phanboy4's King's Field II (PlayStation) review

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A truly remarkable game for fans of old-school first-person RPGs

I came to this game for the first time in 2019 - I was something of a casual Souls fan but had never played any of their Playstation-era titles, despite having heard for years from fans of old-school dungeon crawlers that the King's Field games were something special.

I don't consider myself an especially, uh, "core" gamer - I have a soft spot for old-school RPGs and tend to love first-person dungeon crawlers from a few DOS-era highlights to Morrowind to Fallout 3/4, and I won't lie - at first this game was off-putting, I ran right into a cave and encountered a skeleton which more or less one-hit me, the game (while impressive for the time) isn't a looker, and the game plays quite slow - your sword swings are deliberate and require you to commit.

Once I glanced at a few walkthroughs for tips on how to handle the opening area however, I found myself getting sucked into this game, and in fact admiring its design. It's a sprawling open world (a bit overwhelming at first, until you realize how the map design funnels you into the right areas, and until you get the automap), and it follows the "hub" format From would later use for their Souls games - you move from hub to hub, and each hub has several dungeons and areas that "spoke" off of it. It is entirely possible to wander into an area you aren't equipped for, with enemies that are too strong for you - but once you realize this is the game's way of telling you to come back later, and realize that running away from enemies you can't face is perfectly OK, this goes from being something player-hostile to something which contributes to the game's rather compelling and immersive environmental storytelling.

Combat is real-time, and not particularly strategic - the only thing slower than your sword swings is the ability of enemies to turn around, so circle-strafing enemies and attacking them from the rear is invariably the best tactic - in fact, you realize quickly that the game expects you to fight this way. Some very powerful enemies have to be carefully approached - make a few judicious sword swings, back up, reposition, move back in, rinse and repeat (this should sound familiar to Souls fans)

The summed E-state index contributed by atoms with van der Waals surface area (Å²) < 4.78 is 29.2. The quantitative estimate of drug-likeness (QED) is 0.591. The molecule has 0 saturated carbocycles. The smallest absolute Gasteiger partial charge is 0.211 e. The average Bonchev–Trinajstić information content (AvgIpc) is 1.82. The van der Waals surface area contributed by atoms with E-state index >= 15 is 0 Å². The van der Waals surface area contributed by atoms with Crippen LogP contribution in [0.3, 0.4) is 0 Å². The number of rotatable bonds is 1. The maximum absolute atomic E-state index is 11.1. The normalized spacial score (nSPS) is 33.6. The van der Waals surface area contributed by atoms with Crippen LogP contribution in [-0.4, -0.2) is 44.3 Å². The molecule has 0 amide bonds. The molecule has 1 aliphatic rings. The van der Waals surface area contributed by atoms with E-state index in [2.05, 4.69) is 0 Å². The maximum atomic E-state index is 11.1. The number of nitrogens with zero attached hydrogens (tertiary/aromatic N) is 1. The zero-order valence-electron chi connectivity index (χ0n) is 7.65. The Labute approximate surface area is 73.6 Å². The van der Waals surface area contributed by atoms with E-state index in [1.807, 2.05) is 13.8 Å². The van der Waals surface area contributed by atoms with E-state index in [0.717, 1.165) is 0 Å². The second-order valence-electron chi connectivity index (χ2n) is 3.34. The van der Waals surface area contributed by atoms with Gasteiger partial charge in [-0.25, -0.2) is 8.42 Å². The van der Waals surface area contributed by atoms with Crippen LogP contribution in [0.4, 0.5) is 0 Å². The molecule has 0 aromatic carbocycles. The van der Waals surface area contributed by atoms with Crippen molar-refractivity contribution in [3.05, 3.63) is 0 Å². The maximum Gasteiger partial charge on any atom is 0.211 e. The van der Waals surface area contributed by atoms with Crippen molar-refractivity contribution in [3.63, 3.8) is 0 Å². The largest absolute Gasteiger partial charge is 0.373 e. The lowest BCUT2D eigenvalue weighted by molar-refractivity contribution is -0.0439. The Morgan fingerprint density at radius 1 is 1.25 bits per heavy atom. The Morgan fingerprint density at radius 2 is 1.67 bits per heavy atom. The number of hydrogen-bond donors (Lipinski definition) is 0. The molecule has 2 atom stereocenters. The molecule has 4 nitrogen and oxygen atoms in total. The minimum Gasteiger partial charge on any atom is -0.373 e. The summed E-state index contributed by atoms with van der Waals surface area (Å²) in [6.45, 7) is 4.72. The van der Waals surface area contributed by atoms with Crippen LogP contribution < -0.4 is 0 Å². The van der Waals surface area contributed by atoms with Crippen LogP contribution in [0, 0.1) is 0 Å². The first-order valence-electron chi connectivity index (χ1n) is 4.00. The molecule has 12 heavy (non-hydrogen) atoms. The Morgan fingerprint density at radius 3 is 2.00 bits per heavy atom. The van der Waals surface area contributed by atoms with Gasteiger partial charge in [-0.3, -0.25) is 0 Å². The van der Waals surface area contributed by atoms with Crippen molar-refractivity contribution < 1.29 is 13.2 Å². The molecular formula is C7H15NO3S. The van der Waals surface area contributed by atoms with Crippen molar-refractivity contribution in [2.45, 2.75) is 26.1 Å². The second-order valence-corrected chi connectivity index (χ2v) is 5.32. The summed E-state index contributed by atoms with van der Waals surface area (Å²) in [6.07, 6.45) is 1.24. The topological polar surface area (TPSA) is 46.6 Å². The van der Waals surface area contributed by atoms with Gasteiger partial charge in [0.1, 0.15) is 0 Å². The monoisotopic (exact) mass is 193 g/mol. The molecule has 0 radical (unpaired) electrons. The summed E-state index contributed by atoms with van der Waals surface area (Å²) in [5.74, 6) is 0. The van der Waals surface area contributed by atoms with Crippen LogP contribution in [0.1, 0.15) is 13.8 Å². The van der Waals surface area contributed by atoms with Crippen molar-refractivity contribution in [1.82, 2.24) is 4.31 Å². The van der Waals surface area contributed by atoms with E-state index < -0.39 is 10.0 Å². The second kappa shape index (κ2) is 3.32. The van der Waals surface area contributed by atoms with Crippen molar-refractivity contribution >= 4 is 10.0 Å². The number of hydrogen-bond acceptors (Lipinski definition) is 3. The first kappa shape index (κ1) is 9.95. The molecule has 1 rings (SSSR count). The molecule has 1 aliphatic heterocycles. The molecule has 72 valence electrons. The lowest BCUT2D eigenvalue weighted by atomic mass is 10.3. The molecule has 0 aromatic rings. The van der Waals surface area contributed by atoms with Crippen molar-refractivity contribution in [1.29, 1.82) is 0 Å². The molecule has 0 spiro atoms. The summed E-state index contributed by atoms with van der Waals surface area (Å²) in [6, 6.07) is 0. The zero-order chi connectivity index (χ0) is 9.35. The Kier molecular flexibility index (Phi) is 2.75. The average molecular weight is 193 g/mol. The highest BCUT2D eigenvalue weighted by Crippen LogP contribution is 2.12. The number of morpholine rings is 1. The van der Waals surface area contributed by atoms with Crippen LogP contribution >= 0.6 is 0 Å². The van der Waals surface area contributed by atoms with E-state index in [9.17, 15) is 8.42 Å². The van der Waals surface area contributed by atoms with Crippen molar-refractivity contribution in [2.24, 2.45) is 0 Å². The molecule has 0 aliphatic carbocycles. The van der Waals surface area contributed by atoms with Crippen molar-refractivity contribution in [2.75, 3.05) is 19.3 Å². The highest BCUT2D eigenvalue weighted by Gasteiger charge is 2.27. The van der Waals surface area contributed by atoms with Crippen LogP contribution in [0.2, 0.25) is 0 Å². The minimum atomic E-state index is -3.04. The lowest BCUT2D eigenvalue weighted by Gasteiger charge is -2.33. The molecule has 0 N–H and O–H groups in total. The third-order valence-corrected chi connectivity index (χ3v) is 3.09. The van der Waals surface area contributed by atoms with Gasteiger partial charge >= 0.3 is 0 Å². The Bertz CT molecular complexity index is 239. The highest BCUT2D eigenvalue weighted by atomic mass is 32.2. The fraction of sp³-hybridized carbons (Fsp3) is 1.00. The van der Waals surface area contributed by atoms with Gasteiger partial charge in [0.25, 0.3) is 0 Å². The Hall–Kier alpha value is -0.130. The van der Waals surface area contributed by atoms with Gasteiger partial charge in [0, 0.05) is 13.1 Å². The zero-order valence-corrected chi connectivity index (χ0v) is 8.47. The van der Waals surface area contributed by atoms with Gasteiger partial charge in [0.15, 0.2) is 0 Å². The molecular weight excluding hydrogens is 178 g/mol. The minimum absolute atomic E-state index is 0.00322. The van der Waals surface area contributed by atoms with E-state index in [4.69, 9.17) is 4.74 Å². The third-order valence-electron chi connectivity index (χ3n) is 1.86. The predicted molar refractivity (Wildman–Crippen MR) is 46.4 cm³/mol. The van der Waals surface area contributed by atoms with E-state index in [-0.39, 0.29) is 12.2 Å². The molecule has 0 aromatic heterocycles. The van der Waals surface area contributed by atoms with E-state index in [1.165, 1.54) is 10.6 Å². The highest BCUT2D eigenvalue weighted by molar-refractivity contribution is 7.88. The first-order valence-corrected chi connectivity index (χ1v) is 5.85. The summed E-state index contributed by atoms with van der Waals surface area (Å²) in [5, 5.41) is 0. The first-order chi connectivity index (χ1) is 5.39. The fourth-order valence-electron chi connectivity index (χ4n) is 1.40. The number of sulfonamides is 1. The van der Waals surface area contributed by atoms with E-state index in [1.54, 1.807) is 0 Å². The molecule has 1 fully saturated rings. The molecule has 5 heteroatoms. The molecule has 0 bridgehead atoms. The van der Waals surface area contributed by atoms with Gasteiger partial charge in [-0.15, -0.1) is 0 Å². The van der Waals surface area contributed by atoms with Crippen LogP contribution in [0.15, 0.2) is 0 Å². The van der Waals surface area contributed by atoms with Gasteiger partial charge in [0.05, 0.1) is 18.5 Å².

Magic (including fast travel) is eventually obtainable, and extremely powerful.

The game is incredibly atmospheric, and really sells that feeling of roaming a doomed, fallen kingdom - there's even a dungeon which reminds me an awful lot of the Tomb Of The Giants from the first Dark Souls, and the music is excellent.

Like much of From's early work on the Playstation, first impressions of the game are not good. But I promise if you stick with it, take it slow, play smart and patient, and play the game the way it wants you to play it, you will start to discover a gem of a game - remarkably well-designed, atmospheric, and not nearly as player-hostile as it first appears.

For me personally, this went from a game with a very iffy first impression to one of my favorite Playstation games of all time, and absolutely one of my favorite first-person RPGs of all time - more people need to play this, there is nothing like it on the Playstation, and it stands shoulder-to-shoulder with the best RPGs on the PC at the time - Ultima Underworld, Daggerfall, etc.

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